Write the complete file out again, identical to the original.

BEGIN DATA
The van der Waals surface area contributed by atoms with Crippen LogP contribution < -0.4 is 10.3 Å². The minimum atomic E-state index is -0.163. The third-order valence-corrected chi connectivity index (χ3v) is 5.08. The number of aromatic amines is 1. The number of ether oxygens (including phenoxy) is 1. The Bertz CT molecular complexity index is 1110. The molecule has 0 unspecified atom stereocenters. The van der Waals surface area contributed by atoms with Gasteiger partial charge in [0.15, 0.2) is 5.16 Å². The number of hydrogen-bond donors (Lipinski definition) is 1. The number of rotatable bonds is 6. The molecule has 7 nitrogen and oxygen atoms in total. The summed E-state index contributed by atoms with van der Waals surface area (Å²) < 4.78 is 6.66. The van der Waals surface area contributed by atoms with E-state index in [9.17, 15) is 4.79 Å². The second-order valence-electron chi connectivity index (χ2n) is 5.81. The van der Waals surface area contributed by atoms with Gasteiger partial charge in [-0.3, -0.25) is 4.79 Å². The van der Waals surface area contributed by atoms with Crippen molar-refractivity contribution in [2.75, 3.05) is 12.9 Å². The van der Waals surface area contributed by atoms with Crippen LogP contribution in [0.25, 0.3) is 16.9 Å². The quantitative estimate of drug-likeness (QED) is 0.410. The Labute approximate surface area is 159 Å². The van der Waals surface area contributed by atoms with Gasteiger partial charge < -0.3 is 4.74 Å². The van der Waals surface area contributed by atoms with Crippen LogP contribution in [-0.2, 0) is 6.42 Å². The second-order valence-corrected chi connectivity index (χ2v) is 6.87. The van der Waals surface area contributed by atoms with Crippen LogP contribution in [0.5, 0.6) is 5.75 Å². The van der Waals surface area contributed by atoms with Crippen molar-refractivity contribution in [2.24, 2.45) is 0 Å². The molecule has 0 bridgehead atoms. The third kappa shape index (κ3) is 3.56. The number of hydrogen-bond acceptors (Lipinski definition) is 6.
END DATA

The van der Waals surface area contributed by atoms with Crippen LogP contribution < -0.4 is 10.3 Å². The minimum atomic E-state index is -0.163. The third-order valence-corrected chi connectivity index (χ3v) is 5.08. The number of aromatic amines is 1. The number of ether oxygens (including phenoxy) is 1. The Bertz CT molecular complexity index is 1110. The molecule has 0 unspecified atom stereocenters. The van der Waals surface area contributed by atoms with Gasteiger partial charge in [0.15, 0.2) is 5.16 Å². The number of hydrogen-bond donors (Lipinski definition) is 1. The number of rotatable bonds is 6. The molecule has 7 nitrogen and oxygen atoms in total. The summed E-state index contributed by atoms with van der Waals surface area (Å²) < 4.78 is 6.66. The van der Waals surface area contributed by atoms with E-state index in [9.17, 15) is 4.79 Å². The second-order valence-electron chi connectivity index (χ2n) is 5.81. The van der Waals surface area contributed by atoms with Gasteiger partial charge in [-0.3, -0.25) is 4.79 Å². The van der Waals surface area contributed by atoms with Crippen molar-refractivity contribution in [2.75, 3.05) is 12.9 Å². The van der Waals surface area contributed by atoms with Crippen LogP contribution in [0.25, 0.3) is 16.9 Å². The quantitative estimate of drug-likeness (QED) is 0.410. The Labute approximate surface area is 159 Å². The van der Waals surface area contributed by atoms with Gasteiger partial charge < -0.3 is 4.74 Å². The van der Waals surface area contributed by atoms with Crippen LogP contribution in [-0.2, 0) is 6.42 Å². The second-order valence-corrected chi connectivity index (χ2v) is 6.87. The van der Waals surface area contributed by atoms with Crippen LogP contribution in [0.5, 0.6) is 5.75 Å². The van der Waals surface area contributed by atoms with Crippen molar-refractivity contribution in [2.24, 2.45) is 0 Å². The molecule has 0 bridgehead atoms. The third kappa shape index (κ3) is 3.56. The number of hydrogen-bond acceptors (Lipinski definition) is 6.